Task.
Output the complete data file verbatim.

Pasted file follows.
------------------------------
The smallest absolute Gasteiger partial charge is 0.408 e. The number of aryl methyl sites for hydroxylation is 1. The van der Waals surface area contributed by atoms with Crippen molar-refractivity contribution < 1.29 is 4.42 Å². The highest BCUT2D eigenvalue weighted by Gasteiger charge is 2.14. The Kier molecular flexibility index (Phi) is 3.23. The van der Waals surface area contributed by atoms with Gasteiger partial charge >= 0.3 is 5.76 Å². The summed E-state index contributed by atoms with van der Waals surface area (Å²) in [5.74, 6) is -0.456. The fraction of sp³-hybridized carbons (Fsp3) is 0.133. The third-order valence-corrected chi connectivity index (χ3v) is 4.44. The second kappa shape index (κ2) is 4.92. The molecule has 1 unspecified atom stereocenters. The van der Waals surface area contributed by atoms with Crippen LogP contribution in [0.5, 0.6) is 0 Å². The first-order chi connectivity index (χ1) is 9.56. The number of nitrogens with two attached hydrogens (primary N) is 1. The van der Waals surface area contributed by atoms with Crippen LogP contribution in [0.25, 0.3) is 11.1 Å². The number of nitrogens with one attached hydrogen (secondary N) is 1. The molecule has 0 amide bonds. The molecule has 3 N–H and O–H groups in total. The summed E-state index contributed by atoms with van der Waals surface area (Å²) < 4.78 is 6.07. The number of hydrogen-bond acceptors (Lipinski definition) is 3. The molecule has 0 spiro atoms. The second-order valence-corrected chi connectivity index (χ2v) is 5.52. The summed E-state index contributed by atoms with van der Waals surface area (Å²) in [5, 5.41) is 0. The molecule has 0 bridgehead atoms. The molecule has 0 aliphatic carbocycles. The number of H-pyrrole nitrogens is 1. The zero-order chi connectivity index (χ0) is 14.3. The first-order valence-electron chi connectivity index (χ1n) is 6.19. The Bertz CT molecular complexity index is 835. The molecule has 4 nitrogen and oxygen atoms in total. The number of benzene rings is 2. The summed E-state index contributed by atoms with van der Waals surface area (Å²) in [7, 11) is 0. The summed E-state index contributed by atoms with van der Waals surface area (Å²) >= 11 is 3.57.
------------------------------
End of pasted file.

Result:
The smallest absolute Gasteiger partial charge is 0.408 e. The number of aryl methyl sites for hydroxylation is 1. The van der Waals surface area contributed by atoms with Crippen molar-refractivity contribution < 1.29 is 4.42 Å². The highest BCUT2D eigenvalue weighted by Gasteiger charge is 2.14. The Kier molecular flexibility index (Phi) is 3.23. The van der Waals surface area contributed by atoms with Gasteiger partial charge >= 0.3 is 5.76 Å². The summed E-state index contributed by atoms with van der Waals surface area (Å²) in [5.74, 6) is -0.456. The fraction of sp³-hybridized carbons (Fsp3) is 0.133. The third-order valence-corrected chi connectivity index (χ3v) is 4.44. The second kappa shape index (κ2) is 4.92. The molecule has 1 unspecified atom stereocenters. The van der Waals surface area contributed by atoms with Crippen LogP contribution in [0.5, 0.6) is 0 Å². The first-order chi connectivity index (χ1) is 9.56. The number of nitrogens with two attached hydrogens (primary N) is 1. The van der Waals surface area contributed by atoms with Crippen LogP contribution in [0.25, 0.3) is 11.1 Å². The number of nitrogens with one attached hydrogen (secondary N) is 1. The molecule has 0 amide bonds. The molecule has 3 N–H and O–H groups in total. The summed E-state index contributed by atoms with van der Waals surface area (Å²) < 4.78 is 6.07. The number of hydrogen-bond acceptors (Lipinski definition) is 3. The molecule has 0 spiro atoms. The second-order valence-corrected chi connectivity index (χ2v) is 5.52. The summed E-state index contributed by atoms with van der Waals surface area (Å²) in [5, 5.41) is 0. The molecule has 0 bridgehead atoms. The molecule has 0 aliphatic carbocycles. The number of H-pyrrole nitrogens is 1. The zero-order chi connectivity index (χ0) is 14.3. The first-order valence-electron chi connectivity index (χ1n) is 6.19. The Bertz CT molecular complexity index is 835. The molecule has 4 nitrogen and oxygen atoms in total. The number of benzene rings is 2. The summed E-state index contributed by atoms with van der Waals surface area (Å²) in [7, 11) is 0. The summed E-state index contributed by atoms with van der Waals surface area (Å²) >= 11 is 3.57.